Honor this important part of your life.
anne and staton wedding portrait with car

A military service career—whether you or your partner are active, reserve, or retired—often plays a huge role in a couple's relationship, and highlighting that part of your lives at your wedding offers an opportunity to honor this important commitment. "There are so many ways to incorporate military service," says planner Vanessa Michelle of Vanessa Michelle Co. in Los Angeles, California. "It really depends on the couple's personality." Go big with an escort card wall designed to look like a collection of vintage love letters between servicemen and their or partners; include classic USO performances on your playlist; or keep it subtle with cuff links or bouquet accents that include branch emblems. One caution, says Michelle: Choose just a few elements to include, or else you risk turning your wedding into a themed affair that overshadows your relationship.

Before your big day...

An elegant way to incorporate your military background onto your big-day paper goods is with a custom crest, says Michelle. Among other icons that represent your personalities and family history, you can include references to your specific branch of the military or more universal icons, like the American flag or a small accents of stars or stripes. "We can really use that all throughout the wedding," says Michelle, from save-the-dates and invitations to ceremony programs, menus, and custom linens. Pre-wedding photos also give couples a change to incorporate a military nod: "Even with their engagement photos, they can shoot something super cute—like a reenactment of a vintage military portrait, something where they're coming home, or something with the American flag or the branch's flag," she says.

At your ceremony...

Make a military impact at your ceremony by having the groom wear his dress uniform instead of a tuxedo or suit. "The uniform is so handsome," says Michelle. "If all of his groomsmen are servicemen, that would be ideal—that would be so beautiful, for them to all be in their uniforms." (If the groom's party includes civilians, have them wear a classic tuxedo; the combination of uniforms and traditional formalwear, says Michelle, will still charm your guests.) Bryan Rafanelli of Rafanelli Events in Boston, Massachusetts, suggests incorporating iconic military sabers into your exit for a timeless moment. "The saber is a subtle way to honor service that is both elegant and elevated," he says. "The tradition entails that the bride and groom pass under an honorary arch of saber or swords, typically when exiting the building in which the wedding ceremony took place. This is a symbolic salute to the newly married couple."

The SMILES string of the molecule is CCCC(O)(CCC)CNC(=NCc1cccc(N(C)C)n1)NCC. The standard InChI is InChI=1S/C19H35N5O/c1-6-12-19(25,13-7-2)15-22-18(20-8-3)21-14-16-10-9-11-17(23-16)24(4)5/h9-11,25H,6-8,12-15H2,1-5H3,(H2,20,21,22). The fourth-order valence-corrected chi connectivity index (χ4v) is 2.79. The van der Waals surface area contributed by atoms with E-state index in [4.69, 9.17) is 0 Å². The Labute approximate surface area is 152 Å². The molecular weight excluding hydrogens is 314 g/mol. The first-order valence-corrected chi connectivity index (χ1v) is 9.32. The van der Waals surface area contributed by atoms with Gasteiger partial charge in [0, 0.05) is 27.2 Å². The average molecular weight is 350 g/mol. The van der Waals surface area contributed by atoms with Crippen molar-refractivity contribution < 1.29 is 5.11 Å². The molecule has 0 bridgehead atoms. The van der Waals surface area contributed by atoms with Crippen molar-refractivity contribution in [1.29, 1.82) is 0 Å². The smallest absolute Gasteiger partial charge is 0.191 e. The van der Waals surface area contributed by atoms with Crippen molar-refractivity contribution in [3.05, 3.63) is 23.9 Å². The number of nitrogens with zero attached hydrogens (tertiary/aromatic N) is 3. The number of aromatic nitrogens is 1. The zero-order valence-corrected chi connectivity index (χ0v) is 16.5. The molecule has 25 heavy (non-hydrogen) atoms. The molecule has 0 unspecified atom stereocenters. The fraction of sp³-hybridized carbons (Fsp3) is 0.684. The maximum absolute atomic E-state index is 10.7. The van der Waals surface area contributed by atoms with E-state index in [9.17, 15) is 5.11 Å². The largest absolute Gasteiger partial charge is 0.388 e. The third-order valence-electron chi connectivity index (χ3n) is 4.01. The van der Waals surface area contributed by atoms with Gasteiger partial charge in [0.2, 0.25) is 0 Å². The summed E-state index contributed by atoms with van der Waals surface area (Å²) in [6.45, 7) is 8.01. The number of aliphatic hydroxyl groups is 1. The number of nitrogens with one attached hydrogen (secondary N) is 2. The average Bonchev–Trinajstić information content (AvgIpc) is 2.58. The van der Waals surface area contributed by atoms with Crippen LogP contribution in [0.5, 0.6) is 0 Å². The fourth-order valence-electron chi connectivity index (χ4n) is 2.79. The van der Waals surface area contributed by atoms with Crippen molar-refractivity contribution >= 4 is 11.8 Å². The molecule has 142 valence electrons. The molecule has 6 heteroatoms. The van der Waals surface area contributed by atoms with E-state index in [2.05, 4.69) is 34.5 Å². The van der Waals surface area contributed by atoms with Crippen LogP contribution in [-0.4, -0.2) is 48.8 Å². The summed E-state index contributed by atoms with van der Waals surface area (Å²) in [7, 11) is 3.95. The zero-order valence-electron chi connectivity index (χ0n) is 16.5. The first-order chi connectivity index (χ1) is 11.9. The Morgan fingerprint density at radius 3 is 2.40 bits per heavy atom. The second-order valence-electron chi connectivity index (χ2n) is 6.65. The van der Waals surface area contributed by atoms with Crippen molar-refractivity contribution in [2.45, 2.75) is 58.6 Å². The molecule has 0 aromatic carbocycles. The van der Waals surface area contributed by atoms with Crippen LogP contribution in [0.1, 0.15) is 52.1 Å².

At your reception...

Small hints to a military service—like anchor place card holders for a Navy family or custom-printed cocktail napkins with a pun or famous movie quote—are subtle ways to remind guests of your military service without creating an over-the-top reception theme. "I always believe the escort card display and the bar menu are places where you can incorporate something personal, like naming signature drinks after a military reference or having the flag in the back," says Michelle. She's also worked with couples who organized a release of doves as a quiet tribute to the bride's late father, who died while serving in the military; registered for donations to veterans' charities instead of gifts; or made donations to organizations that support service members and their families as an alternative to favors. For all of these newlyweds, honoring their military background let them add a personal touch to their day without "over-saturating" the event. "I'm always about subtle hints, while keeping it really beautiful—a reflection of the couple," says Michelle. "A wedding should be lighthearted, exciting, and all about love."


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